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Coles to overhaul distribution network

Inside Retail reported that supermarket giant Coles plans to make a $146 million pre-tax provision in its 2019 interim results as part of an overhaul of its distribution network. The supermarket chain has signed contracts with Witron Australia to develop two new automated ambient distribution centres to replace three existing dry goods facilities across Queensland and New South Wales. The provision is related to the costs of existing leases as well as redundancies from the closure of existing distribution centres over the next five years. The two centres, one of which will be based in Redbank, southwest Brisbane, and the other in Kemps Creek, western Sydney, will cost Coles a total of $950 million over six years.

ASIC: tougher Afterpay rules 'not unreasonable'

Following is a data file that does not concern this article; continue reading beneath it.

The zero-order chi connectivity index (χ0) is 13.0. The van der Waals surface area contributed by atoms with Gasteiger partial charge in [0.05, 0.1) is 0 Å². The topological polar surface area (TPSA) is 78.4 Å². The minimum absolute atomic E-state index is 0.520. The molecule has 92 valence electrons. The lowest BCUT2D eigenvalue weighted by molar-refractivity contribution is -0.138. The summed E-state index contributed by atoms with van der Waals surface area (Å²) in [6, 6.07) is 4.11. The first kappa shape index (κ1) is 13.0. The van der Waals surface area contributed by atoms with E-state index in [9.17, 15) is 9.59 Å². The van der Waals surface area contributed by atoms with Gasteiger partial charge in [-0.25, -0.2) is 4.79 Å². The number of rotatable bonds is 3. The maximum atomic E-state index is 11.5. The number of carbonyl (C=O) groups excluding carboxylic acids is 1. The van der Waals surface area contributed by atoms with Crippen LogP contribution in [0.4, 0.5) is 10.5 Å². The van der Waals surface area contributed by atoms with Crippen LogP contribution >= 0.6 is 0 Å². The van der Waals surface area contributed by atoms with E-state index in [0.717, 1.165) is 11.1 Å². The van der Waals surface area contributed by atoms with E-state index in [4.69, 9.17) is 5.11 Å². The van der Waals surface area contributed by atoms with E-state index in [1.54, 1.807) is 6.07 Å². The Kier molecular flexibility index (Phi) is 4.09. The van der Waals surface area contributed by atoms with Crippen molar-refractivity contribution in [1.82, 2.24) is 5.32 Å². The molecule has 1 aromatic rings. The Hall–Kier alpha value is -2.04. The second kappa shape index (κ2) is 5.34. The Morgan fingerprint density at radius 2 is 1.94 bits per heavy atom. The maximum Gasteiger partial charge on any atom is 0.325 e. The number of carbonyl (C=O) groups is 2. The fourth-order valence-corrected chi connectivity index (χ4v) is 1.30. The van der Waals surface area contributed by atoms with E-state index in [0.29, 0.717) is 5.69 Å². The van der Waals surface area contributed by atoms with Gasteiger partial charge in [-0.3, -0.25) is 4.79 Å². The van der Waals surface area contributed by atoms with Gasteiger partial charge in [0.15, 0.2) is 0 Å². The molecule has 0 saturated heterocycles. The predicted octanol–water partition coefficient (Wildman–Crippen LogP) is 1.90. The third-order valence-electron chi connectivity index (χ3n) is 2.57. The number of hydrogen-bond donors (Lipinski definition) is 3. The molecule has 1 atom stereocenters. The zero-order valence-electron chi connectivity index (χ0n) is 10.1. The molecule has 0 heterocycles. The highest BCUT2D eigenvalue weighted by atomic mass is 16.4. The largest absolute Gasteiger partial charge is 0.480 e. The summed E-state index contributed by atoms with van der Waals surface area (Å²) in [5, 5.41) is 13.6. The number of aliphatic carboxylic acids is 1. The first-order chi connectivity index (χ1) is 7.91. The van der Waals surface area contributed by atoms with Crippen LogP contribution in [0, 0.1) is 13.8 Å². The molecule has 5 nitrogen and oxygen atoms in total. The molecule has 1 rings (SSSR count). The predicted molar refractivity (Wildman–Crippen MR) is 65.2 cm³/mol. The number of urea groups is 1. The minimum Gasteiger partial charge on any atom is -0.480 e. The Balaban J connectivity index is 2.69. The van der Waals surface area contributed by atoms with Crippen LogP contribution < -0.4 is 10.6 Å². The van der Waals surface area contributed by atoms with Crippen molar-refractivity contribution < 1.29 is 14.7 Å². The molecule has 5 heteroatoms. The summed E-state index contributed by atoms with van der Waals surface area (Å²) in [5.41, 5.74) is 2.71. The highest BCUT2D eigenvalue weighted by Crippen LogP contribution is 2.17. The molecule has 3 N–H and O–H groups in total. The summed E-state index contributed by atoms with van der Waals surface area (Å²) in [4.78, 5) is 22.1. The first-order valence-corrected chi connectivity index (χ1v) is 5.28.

The AFR reported that ASIC said it sees some merit in arguments that buy now, pay later providers should be forced to meet responsible lending rules, to ensure consumers are not being inappropriately loaded up with debt they can not afford to repay. However, under examination by Senators on Thursday, ASIC did not go as far as saying the regulator would force regulatory change on providers like Afterpay and ZipPay. The issue of whether or not Afterpay and Zip should conduct responsible lending check, such as income testing, has also split the two providers. Zip advocates for scaled-back responsible lending requirements to be applied to buy now, pay later businesses, such as conducting credit checks. Whereas Afterpay does not support such regulation, arguing instead that giving ASIC the product intervention powers the regulator has requested is the appropriate action.